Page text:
This is the time of year when the previous year’s legislative initiatives have started to go into law and they are quickly becoming of significant effect.
For instance, in the next few weeks the first State Government 2.0 data feeds, sponsored by Senator Anthony Sykes and myself, are set to go online. These were approved in last year’s Senate Bill 1759. I look forward to providing you with the information about these feeds and their far-reaching implications in enhancing transparency.
Also recently placed online were the Open Books 2.0 state government spending transparency enhancements which were approved in House Bill 3422. This legislation was sponsored by current state Treasurer Ken Miller and state Senator Clark Jolley and requested by the grassroots group Oklahomans for Responsible Government (OFRG). The legislation will enhance your right to see how state government spends your money. State officials are now required to post every single spending transaction in a searchable and exportable format. These new features were placed online at the website openbooks.ok.gov within the past few weeks.
I will be the first to admit that the Open Books user interface is a bit clunky and I am not sure that all of the requirements of the legislation have been complied with. For instance, the exportable functionality is almost impossible to find and users must search for the recipients of government spending in all caps. This no doubt discourages usage and must be fixed. But it’s also fair to say that the product still empowers citizens as never before.
For example, last week the issue of whether or not taxpayers dollars should be going to a controversial organization like Planned Parenthood started to be debated in the national news.
It is of course little surprise to realize that federal taxpayer dollars are going to this organization. However, are state taxpayers also funding Planned Parenthood?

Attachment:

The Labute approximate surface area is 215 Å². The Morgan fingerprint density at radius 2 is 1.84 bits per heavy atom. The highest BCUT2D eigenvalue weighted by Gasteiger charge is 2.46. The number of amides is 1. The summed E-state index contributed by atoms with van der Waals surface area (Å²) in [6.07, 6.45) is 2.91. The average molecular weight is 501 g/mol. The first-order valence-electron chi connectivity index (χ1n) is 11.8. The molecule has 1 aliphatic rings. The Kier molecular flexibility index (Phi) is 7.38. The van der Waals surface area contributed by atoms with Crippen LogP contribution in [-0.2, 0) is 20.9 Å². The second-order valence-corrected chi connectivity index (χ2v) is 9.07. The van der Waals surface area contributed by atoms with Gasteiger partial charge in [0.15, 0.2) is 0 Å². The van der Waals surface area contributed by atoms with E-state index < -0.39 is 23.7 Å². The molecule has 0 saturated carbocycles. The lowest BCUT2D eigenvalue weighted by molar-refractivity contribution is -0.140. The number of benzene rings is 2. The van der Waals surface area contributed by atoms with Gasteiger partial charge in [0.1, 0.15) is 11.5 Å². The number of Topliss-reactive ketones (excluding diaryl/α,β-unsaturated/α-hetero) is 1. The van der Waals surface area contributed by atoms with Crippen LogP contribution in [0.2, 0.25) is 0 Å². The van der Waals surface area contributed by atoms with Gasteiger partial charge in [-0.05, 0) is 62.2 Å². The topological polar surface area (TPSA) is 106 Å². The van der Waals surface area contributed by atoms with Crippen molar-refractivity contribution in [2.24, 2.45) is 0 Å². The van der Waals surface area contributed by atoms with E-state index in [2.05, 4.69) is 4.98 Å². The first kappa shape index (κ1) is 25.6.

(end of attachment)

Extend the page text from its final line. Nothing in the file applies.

Using the Open Books system, with just a few clicks you can see that over $230,000 have been paid by the State Department of Health to Planned Parenthood during the current fiscal year. Without the transparency provided by Open Books, I doubt that very many people would ever know about this spending.
Readers may recall my past articles about the very bad policy of legislative earmarking. For instance, in 2007 I wrote about an earmark for an organization known only as A Pocket Full of Hope. In 2009, I wrote that legislative earmarks were starting to disappear as the state budget was forced to contract because of the economic downturn. However, even though the earmark is gone, according to Open Books, A Pocket Full of Hope is still on the public dole. This raises the disturbing possibility that legislators are still verbally directing agencies behind the scenes on how to spend money. How many other former earmarks are still taking place away from the purview of the public?
Once the user interface is more functional and its usage becomes more widespread, the Open Books platform will transform the way citizens hold government accountable. State government officials will become very cautious when they spend taxpayer dollars because they will understand that you will be reviewing their expenditures.
And now we also have a powerful new tool as legislators to do our job as policy makers to guard taxpayer dollars.